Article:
What is it with us Brits and being embarrassed? This idea is used so much in films, books and television, isn’t it? I know, I’ve been guilty of using it as a device myself in my own stories. Are we all sufferers from the severe case of, “Err, um, scuse me?” I am, definitely. A case in point: there is a café that I frequent which has twounisex toilet cubicles. One of these is wider than the other and contains a washbasin. The other is narrow and you have to use the washbasin which is in the vestibule shared by both cubicles. So it is that I often find myself coming out of the larger cubicle having already washed my hands to be confronted by someone who is stood mid-ablution. Now, the rational part of my mind says, everyone who drinks and eats here knows that there is a washbasin in the larger cubicle. It’s no biggie. However, the major part of me is cringing at the supposed look of disgust from the other toilet user as I leave the vestibule, apparently not washing my hands. What should I do? Should I just use the smaller cubicle and therefore have to use the shared wash basin? Should I, if there is someone in the vestibule, wash my hands for a second time even though they are perfectly clean? Or, perhaps I should explain that my hands are germ free, clean and indeed ready for inspection?
You see my predicament?
There seems to be the inbuilt genetic defence mechanism which compels us to do what we deem to be socially acceptable. When our actions come into conflict with this mechanism, then profound embarrassment ensues.
Perhaps it has always been there? If you look back through history, there are possible examples. The English reformation is a suitable candidate. King Henry VIII found himself in a situation which he believed to be socially unacceptable. He had married his dead brother’s wife and no children were forthcoming. Feeling that he had committed a spiritual misdemeanour which would end his lineage and cause another War of the Roses, he appealed to the Pope for an annulment. However, perhaps because he was embarrassed with the situation, Henry sent his minions in his place, rather than tend to the matter himself. Perhaps, if the monarch had not been so red-faced over the matter, then he could have sat down with his Holiness and discussed the matter face to face, come to a political agreement and hey presto, one annulment, no English Reformation.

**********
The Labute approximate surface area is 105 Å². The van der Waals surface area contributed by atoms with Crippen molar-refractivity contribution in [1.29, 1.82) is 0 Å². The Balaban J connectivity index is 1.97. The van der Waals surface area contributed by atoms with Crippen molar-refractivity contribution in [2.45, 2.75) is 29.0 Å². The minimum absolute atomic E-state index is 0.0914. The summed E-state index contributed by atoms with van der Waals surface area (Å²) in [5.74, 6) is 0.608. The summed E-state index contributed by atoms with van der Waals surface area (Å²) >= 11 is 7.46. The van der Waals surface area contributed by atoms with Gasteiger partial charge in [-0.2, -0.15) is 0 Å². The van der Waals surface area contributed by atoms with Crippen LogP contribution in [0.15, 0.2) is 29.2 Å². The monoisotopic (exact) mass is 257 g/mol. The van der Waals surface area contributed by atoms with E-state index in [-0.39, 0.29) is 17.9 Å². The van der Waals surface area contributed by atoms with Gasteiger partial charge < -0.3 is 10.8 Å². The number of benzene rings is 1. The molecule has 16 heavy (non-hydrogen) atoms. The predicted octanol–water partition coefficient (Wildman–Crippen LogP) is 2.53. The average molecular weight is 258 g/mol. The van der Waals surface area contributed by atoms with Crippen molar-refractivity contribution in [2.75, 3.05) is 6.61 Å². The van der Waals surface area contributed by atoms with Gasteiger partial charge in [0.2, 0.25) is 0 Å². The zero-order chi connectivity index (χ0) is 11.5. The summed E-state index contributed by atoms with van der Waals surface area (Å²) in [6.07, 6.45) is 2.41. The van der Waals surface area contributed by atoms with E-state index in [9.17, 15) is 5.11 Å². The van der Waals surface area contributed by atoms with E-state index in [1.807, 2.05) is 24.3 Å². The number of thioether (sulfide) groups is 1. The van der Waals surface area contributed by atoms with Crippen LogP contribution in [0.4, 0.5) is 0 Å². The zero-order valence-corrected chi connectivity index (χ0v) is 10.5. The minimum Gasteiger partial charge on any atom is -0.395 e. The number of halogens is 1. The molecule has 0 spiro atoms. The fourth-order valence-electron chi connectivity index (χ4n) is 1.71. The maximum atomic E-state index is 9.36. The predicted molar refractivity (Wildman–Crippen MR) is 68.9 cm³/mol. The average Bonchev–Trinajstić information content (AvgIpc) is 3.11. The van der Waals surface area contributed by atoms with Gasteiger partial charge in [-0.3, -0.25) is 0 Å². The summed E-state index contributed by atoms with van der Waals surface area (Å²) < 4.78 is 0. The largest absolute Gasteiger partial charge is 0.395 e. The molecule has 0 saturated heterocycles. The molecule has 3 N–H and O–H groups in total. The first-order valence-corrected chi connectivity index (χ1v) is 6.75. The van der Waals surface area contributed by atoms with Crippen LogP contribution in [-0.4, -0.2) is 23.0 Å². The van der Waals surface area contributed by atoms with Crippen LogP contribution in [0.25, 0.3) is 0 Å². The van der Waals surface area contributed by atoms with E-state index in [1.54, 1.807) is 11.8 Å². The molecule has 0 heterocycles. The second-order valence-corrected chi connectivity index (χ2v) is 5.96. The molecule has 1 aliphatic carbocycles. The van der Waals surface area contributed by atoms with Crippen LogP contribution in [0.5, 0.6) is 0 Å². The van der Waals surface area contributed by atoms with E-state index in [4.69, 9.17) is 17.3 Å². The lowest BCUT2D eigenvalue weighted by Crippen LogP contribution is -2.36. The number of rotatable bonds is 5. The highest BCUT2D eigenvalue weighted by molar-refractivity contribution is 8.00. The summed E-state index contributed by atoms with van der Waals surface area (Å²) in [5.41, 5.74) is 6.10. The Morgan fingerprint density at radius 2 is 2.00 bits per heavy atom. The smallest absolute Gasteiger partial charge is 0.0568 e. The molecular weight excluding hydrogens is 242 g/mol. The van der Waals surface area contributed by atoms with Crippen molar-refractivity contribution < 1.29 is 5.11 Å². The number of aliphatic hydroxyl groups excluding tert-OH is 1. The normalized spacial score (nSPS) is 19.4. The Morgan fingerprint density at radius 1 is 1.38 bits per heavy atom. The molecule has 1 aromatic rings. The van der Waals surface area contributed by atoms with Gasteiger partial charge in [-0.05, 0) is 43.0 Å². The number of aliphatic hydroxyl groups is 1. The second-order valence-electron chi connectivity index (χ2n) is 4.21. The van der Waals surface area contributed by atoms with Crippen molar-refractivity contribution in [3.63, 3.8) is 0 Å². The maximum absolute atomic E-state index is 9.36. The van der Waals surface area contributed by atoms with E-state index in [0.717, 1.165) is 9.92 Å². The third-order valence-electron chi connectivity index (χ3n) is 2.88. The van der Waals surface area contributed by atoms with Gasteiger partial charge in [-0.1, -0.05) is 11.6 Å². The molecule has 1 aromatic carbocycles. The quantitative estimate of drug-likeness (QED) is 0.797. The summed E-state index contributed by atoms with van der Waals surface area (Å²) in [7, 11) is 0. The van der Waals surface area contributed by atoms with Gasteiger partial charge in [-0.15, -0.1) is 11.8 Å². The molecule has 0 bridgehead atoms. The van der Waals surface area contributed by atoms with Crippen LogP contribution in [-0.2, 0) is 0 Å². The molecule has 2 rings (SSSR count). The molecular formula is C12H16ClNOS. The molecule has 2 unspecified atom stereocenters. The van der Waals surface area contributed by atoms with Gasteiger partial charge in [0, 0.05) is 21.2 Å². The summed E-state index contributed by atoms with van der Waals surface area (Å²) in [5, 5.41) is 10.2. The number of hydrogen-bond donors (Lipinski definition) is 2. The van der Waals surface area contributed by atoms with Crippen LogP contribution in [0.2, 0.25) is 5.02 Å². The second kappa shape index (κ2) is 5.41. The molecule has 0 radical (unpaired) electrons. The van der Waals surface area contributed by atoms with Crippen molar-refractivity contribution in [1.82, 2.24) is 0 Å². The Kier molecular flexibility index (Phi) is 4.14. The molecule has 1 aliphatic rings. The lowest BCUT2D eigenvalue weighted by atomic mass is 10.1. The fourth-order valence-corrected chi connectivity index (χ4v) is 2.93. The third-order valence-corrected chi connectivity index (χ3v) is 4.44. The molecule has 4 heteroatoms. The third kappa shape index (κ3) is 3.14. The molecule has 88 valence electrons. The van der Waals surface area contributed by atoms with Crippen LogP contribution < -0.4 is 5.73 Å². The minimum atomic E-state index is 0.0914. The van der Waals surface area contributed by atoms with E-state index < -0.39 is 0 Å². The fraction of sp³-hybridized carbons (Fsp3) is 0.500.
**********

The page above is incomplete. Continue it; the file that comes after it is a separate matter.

Now, this isn’t to say that embarrassment can’t be overcome. In fact, there is a simple method that dispels all inhibitions and worries: strong liquor! A few pints or a number of shots and you don’t care that you were walking butt naked down the high street wearing a pair of fake breasts on your head late one Saturday night. But, the relief from our genetic mechanism is only short-lived, especially in this age of social media and our wanton acts will always come back to bite us on the same butt that made that group of nuns tremble when they were out ministering to the homeless one cold, wintry night.
So, perhaps there is nothing we can actually do about our inbuilt need to worry and fret? Perhaps our fear that whatever we do is the wrong thing will always be there?
Indeed, the best thing we can do is just sit back, peer over the top of a large squishy cushion at our raging insecurities and have a secret chuckle at just how daft we actually are?
In case you missed it, I recently gave my short story Needs Must a fresh outing in Kindle format. My most popular story when I read at signings, it is all about a creature named Odd Bod who lives down the bottom of a dark, dank well. Unfortunately for Odd Bod, his human food supply appears to have run out and he has to climb up out of the well to see what has happened. When he reaches the world above, he discovers that he might be the only monster in the neighbourhood...
Until next time, keep looking for what lurks in the shadows.